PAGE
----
When inspecting visual scenes, primates perform on average four saccades per second, implying that the processing of image components may be accomplished in less than 200 ms. Individual neurons thereby contribute only with a few spikes for these complex computations, suggesting that information is encoded not only in the firing rate but also in the timing of spikes. Recently, local field potential (LFP) oscillations have been suggested to modulate the timing of single spikes and thus act as a mechanism realizing the temporal coding of neural information. We hypothesized that such mechanism should be apparent in the neuronal activity of V1 during natural visual behavior. Therefore we measured simultaneously neuronal activities and eye movements while monkeys freely view images of natural scenes . In a series of analyses on the recordings in this experiment, we have revealed important properties of the neural activity in the primary visual cortex during free viewing, summarized as follows: (1) the neuronal firing rate starts to increase about 50 ms after fixation-onset, reaches a peak value at about 70 ms and then decays slowly  (Figure 1a); (2) the LFP shows oscillatory activity in the beta-frequency band during the fixation periods, and these oscillations are locked to the onset of saccades  (Figure 1b); (3) the timing of spikes is modulated by these oscillations, i.e. spikes prefer a specific phase of the LFP oscillation (phase locking) ; (4) the first visually evoked spikes occurring about 70 ms after fixation-onset show a much stronger phase locking than all other spikes , and (5) spike synchrony across neurons occurs in excess as revealed by the Unitary Event (UE) analysis  about 50 ms after fixation onset and precedes the peak of the firing rates .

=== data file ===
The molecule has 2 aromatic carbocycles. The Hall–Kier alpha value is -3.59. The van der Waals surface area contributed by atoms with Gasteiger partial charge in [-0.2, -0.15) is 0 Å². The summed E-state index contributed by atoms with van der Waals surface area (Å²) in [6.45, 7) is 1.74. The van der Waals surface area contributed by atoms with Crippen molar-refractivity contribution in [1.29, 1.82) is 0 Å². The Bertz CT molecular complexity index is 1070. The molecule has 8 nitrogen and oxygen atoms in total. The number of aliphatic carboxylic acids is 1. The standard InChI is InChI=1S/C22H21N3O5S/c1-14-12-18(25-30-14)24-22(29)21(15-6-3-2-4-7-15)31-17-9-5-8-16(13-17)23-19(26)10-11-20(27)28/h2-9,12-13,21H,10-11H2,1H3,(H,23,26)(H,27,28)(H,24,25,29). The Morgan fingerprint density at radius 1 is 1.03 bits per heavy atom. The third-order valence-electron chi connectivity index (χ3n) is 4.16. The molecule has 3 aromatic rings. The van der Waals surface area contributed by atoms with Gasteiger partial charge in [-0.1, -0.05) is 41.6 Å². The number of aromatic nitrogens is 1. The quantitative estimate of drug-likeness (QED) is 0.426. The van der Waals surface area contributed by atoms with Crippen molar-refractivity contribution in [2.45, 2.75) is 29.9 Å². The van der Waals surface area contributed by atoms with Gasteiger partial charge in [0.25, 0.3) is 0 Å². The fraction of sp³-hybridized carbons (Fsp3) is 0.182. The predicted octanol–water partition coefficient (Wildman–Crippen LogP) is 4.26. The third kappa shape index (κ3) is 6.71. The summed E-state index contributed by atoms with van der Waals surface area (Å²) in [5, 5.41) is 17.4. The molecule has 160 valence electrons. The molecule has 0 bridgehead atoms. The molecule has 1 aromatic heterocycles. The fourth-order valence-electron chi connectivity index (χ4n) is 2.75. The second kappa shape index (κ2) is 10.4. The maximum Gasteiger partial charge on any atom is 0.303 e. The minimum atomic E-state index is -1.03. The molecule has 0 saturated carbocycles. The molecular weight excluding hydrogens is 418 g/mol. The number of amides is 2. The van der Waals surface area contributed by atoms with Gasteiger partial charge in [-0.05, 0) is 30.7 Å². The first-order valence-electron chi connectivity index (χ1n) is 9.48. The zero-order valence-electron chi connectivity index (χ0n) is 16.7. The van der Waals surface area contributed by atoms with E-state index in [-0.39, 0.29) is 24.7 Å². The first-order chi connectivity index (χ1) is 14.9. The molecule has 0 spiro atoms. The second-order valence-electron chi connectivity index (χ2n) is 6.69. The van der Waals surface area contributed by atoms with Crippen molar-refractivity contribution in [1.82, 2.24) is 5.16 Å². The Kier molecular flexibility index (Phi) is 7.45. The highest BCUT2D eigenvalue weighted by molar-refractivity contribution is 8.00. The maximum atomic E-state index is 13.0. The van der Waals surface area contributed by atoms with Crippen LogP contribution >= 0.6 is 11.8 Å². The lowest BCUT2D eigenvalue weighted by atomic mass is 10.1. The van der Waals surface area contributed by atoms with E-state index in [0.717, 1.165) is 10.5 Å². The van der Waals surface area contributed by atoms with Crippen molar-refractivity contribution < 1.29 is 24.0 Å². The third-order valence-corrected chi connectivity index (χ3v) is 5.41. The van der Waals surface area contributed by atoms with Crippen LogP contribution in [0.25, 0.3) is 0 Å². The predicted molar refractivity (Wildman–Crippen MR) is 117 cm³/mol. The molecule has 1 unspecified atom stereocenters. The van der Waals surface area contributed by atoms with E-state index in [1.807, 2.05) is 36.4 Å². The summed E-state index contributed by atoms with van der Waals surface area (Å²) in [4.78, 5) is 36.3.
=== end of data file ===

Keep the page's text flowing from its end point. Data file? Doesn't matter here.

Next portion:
Figure 1. Neural activities in V1 of free viewing monkey. The blue and red lines indicate the timing of the (median) onset of saccades and the steepest negative slope of LFP, respectively. (a) Mean firing rate of neurons, (b) average LFP, (c) UE rate, all triggered on fixation onset.
Based on these findings, we hypothesized that the firing threshold of neurons is effectively modulated in an oscillatory manner due to LFP oscillations. This model predicts that spike synchrony precedes the peak firing rates of the individual neurons, since peak firing rate tends to occur around the trough of the oscillation while the onset of the rate increase (first spikes) should concentrate at the previous, negative slope of the oscillation. Here we show that these predictions hold and that the peak occurrence of UEs indeed occurs at the steepest negative slope of the LFP (Figure 1c, red line). Our observations provide strong support for the interpretation that the beta-band LFP oscillation triggered at saccade-onset reflects an intrinsic, presumably top down, reference signal that enables early visually evoked spikes to precisely lock to this signal. This framework also provides a mechanism to accurately time the spikes of populations of neurons, thereby allowing further processing of visual information via spike synchronization.
Frontiers in Computational Neuroscience. Conference Abstract: Bernstein Symposium 2008.
Ito J, Maldonado P, Grün S: Saccade-related LFP oscillations provide a reference frame for spike timing. Program No. 514.11. In 2008 Neuroscience Meeting Planner. Washington, DC: Society for Neuroscience; 2008.